Perhaps the most fetching part of this year’s Galilion Pesach experience was the cuisine, featuring local produce, prime cut meats and fancy vegetarian dishes, and spectacular desserts. The Seder meal at the Galilion was fit for a gourmet, featuring “a duet of chicken ballotine (filled with mushrooms, caramelized onions and pine nuts) and veal asado (served with root cream, asparagus and beef gravy).” The traditional afikoman may still be the prescribed Seder dessert, but it suffered in comparison to the Galilion’s “meringue and vanilla bavaria filled with mango, passiflora and lychee, accompanied by bittersweet chocolate mousse canelé on cocoa and coconut crumble with pink guava marmalade.” Fancy words maybe, but you had to taste it to appreciate it.
The desserts for the whole week were done by Oshrat, a young pastry chef from nearby Kiryat Shemona, who with her sister Einat appeared to treat each one of their creations as a work of art – with such fresh and vibrant flavors that it’s hard to imagine her cakes and confections are kosher for Pesach. [see photo] Traditionalists would be hard put to find a piece of the old-fashioned sponge cake or sawdust Pesach cookies here.
The Galilion was also unusual among Pesach hotels for providing a daily buffet lunch from 12 noon to 5 pm. Head Chef Avi Cohen, born and raised in the area, seemed always to be pacing the dining-room floor to ensure that things were going right.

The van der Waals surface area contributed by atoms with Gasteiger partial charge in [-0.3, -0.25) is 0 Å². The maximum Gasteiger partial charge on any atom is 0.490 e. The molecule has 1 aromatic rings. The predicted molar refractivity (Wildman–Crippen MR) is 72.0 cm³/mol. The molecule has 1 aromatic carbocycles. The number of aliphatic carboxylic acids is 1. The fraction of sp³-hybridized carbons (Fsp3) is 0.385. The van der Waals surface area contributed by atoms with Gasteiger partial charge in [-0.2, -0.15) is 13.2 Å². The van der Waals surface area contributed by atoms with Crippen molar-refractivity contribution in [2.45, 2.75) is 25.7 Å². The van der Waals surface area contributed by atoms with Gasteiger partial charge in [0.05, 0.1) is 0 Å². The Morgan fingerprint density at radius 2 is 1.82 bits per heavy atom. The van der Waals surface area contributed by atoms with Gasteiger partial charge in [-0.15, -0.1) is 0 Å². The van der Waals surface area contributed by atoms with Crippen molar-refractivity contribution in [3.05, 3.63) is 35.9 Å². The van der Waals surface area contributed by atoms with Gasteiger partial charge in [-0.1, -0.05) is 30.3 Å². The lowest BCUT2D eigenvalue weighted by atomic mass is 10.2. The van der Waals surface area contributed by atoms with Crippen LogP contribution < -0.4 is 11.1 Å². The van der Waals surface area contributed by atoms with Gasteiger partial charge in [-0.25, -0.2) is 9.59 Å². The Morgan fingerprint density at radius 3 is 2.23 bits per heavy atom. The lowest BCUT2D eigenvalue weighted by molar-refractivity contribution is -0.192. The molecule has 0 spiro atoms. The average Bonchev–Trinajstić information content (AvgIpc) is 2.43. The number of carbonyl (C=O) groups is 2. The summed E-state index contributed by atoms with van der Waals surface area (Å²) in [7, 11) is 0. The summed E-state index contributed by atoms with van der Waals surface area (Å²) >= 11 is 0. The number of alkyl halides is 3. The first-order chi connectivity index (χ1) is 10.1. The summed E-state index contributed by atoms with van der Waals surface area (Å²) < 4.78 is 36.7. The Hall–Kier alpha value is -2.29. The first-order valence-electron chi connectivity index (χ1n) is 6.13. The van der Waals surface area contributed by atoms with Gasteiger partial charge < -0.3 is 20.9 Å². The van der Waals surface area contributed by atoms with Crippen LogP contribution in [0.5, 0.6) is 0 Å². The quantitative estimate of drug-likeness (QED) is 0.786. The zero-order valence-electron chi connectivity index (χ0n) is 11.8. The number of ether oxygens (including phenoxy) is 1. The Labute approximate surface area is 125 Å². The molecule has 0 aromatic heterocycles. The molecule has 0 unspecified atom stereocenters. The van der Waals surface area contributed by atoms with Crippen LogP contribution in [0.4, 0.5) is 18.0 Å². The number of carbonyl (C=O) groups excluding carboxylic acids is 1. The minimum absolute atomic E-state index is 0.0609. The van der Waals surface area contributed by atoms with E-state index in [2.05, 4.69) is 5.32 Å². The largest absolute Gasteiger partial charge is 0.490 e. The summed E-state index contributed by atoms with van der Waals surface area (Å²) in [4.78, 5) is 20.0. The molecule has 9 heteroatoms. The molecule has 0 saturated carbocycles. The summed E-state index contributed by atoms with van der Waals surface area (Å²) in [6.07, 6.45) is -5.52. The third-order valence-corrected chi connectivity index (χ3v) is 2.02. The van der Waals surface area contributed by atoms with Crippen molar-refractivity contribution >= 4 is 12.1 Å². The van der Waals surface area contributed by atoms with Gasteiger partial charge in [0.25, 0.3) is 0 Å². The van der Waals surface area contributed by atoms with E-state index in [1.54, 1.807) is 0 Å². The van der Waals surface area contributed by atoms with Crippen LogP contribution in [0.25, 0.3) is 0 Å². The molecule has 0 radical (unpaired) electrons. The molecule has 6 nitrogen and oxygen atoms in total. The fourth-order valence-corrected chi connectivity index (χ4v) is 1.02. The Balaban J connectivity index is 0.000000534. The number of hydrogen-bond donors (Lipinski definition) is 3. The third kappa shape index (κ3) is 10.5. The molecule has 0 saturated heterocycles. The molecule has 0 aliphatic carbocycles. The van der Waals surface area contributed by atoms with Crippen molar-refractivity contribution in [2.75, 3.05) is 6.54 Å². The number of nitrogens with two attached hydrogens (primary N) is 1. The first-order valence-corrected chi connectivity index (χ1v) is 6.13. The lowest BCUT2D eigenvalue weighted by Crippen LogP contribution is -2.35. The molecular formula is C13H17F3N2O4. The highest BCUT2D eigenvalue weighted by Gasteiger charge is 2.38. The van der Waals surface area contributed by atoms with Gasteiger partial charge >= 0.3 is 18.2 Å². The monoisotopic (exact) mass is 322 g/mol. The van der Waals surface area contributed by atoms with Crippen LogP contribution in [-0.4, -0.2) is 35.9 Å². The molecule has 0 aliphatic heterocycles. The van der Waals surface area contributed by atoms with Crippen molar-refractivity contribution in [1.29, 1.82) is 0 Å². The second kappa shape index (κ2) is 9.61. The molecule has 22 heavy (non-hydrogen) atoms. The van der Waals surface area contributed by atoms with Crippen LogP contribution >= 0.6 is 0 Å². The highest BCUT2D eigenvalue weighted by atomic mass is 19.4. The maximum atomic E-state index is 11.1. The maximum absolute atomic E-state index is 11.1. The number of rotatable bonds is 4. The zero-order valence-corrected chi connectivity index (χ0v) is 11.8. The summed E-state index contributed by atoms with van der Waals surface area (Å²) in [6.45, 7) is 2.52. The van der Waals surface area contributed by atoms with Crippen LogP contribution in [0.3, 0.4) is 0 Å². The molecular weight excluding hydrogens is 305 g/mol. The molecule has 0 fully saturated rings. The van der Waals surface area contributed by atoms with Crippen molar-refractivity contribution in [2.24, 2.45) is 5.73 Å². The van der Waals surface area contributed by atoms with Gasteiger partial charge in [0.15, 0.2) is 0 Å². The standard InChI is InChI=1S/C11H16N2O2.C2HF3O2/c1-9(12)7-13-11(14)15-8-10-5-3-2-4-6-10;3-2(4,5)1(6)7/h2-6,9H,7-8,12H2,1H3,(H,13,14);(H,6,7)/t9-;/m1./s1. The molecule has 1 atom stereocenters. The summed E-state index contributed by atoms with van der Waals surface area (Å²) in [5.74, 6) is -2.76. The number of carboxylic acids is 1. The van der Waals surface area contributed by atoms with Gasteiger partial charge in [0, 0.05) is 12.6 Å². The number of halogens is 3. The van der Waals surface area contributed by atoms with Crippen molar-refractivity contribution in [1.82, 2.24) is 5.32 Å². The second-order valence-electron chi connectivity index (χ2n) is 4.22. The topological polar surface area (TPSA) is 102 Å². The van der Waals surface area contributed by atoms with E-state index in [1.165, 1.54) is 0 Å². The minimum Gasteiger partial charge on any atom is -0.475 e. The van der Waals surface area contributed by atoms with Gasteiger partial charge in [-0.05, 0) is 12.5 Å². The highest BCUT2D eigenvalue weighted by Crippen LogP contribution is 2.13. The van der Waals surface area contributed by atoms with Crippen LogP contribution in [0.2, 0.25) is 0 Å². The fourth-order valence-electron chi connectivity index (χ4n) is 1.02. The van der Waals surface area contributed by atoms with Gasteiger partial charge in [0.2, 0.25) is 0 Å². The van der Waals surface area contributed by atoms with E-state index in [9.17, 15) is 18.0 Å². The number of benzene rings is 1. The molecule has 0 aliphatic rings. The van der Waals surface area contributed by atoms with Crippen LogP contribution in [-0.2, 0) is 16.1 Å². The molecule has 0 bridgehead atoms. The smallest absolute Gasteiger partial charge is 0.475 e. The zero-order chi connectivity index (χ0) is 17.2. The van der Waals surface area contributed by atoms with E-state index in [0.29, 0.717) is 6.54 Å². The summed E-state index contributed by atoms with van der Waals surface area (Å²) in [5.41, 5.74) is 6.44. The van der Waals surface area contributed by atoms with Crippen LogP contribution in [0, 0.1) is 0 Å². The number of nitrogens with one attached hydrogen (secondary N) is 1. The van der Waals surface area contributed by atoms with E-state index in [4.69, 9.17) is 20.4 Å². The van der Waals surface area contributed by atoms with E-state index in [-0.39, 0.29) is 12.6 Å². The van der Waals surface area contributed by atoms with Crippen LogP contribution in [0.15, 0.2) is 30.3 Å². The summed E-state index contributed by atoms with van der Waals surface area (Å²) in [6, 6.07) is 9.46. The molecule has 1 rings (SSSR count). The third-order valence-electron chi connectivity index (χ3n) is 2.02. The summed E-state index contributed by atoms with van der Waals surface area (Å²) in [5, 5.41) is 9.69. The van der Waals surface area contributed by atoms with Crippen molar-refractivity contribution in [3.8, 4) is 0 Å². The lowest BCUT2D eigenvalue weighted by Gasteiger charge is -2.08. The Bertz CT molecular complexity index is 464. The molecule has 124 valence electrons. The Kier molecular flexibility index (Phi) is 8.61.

The newly trained young staff was both attentive and interesting in their own right. Faiz is a young Christian lifeguard from Lebanon, who fought with Israel against Hezbollah in the 2006 war; two of his brothers are now paratroopers with the Israel Defense Forces. “My homeland is lost,” he says. He cannot visit his elderly grandparents unless he meets them in Turkey. He says he loves Israel, but resents the fact that his adopted country has yet to provide his family with the home it promised after the war.
Marat is a bartender from Russia, where he used to teach English. A Christian with a Jewish wife, he also happens to have an advanced degree in linguistics (Russian and Tatar). Like many other staff members, he’s been in Israel less than a year.
The Galilion’s manager and CEO is Maurits van den Berg, an affable Dutchman who came to Israel 22 years ago. He specializes in putting the finishing touches on luxury hotels, which he has done in Zichron Yaakov, Eilat, and Jerusalem. Along the way his bosses sent him to the hotel management program at Cornell University. Although his mother was not Jewish, his father and wife are and he might as well be. A few weeks ago he celebrated his only son’s bar mitzvah in Meron. He knows all the rules, from following strict kashrut regulations to providing non-electric room keys for Shabbat to changing the dining-room temperature on yom tov.
He’s just doing his job. The competition for the Passover tourist is so great that virtually any place you choose you’ll likely be coddled – with the hope if not expectation that you’ll come again next year.
Kenneth Lasson is a law professor at the University of Baltimore.